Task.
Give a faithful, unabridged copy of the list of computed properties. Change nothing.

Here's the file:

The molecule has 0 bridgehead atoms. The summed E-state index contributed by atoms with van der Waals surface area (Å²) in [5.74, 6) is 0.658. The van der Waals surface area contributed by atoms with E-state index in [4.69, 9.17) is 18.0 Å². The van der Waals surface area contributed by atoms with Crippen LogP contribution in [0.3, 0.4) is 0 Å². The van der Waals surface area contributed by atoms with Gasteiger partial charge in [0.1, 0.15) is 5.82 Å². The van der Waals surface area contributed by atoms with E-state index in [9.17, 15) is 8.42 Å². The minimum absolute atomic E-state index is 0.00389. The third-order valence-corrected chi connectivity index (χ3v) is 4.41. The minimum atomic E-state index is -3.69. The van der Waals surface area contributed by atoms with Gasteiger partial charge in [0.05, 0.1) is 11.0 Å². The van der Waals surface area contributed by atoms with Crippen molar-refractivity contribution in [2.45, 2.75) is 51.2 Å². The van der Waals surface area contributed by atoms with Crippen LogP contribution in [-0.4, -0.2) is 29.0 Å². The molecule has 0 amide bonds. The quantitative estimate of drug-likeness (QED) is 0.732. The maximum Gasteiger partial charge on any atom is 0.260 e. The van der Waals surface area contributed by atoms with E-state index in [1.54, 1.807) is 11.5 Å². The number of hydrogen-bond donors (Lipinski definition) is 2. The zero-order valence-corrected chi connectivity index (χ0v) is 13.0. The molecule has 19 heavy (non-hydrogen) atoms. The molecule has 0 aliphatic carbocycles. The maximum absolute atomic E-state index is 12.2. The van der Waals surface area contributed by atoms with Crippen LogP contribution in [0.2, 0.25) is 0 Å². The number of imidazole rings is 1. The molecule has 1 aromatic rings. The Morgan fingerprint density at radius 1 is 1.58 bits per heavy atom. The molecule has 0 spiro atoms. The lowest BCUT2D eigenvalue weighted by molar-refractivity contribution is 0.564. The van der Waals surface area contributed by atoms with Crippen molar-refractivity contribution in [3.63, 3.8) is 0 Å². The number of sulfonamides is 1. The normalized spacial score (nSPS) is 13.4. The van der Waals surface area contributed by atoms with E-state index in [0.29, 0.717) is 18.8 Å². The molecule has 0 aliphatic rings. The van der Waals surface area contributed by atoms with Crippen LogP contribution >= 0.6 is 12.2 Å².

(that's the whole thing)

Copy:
The molecule has 0 bridgehead atoms. The summed E-state index contributed by atoms with van der Waals surface area (Å²) in [5.74, 6) is 0.658. The van der Waals surface area contributed by atoms with E-state index in [4.69, 9.17) is 18.0 Å². The van der Waals surface area contributed by atoms with Crippen LogP contribution in [0.3, 0.4) is 0 Å². The van der Waals surface area contributed by atoms with Gasteiger partial charge in [0.1, 0.15) is 5.82 Å². The van der Waals surface area contributed by atoms with E-state index in [9.17, 15) is 8.42 Å². The minimum absolute atomic E-state index is 0.00389. The third-order valence-corrected chi connectivity index (χ3v) is 4.41. The minimum atomic E-state index is -3.69. The van der Waals surface area contributed by atoms with Gasteiger partial charge in [0.05, 0.1) is 11.0 Å². The van der Waals surface area contributed by atoms with Crippen molar-refractivity contribution in [2.45, 2.75) is 51.2 Å². The van der Waals surface area contributed by atoms with Crippen LogP contribution in [-0.4, -0.2) is 29.0 Å². The molecule has 0 amide bonds. The quantitative estimate of drug-likeness (QED) is 0.732. The maximum Gasteiger partial charge on any atom is 0.260 e. The van der Waals surface area contributed by atoms with E-state index in [1.54, 1.807) is 11.5 Å². The number of hydrogen-bond donors (Lipinski definition) is 2. The zero-order valence-corrected chi connectivity index (χ0v) is 13.0. The molecule has 19 heavy (non-hydrogen) atoms. The molecule has 0 aliphatic carbocycles. The maximum absolute atomic E-state index is 12.2. The van der Waals surface area contributed by atoms with Crippen LogP contribution in [0.2, 0.25) is 0 Å². The number of imidazole rings is 1. The molecule has 1 aromatic rings. The Morgan fingerprint density at radius 1 is 1.58 bits per heavy atom. The molecule has 0 spiro atoms. The lowest BCUT2D eigenvalue weighted by molar-refractivity contribution is 0.564. The van der Waals surface area contributed by atoms with Crippen molar-refractivity contribution in [3.63, 3.8) is 0 Å². The number of sulfonamides is 1. The normalized spacial score (nSPS) is 13.4. The van der Waals surface area contributed by atoms with E-state index in [0.29, 0.717) is 18.8 Å². The molecule has 0 aliphatic rings. The van der Waals surface area contributed by atoms with Crippen LogP contribution >= 0.6 is 12.2 Å².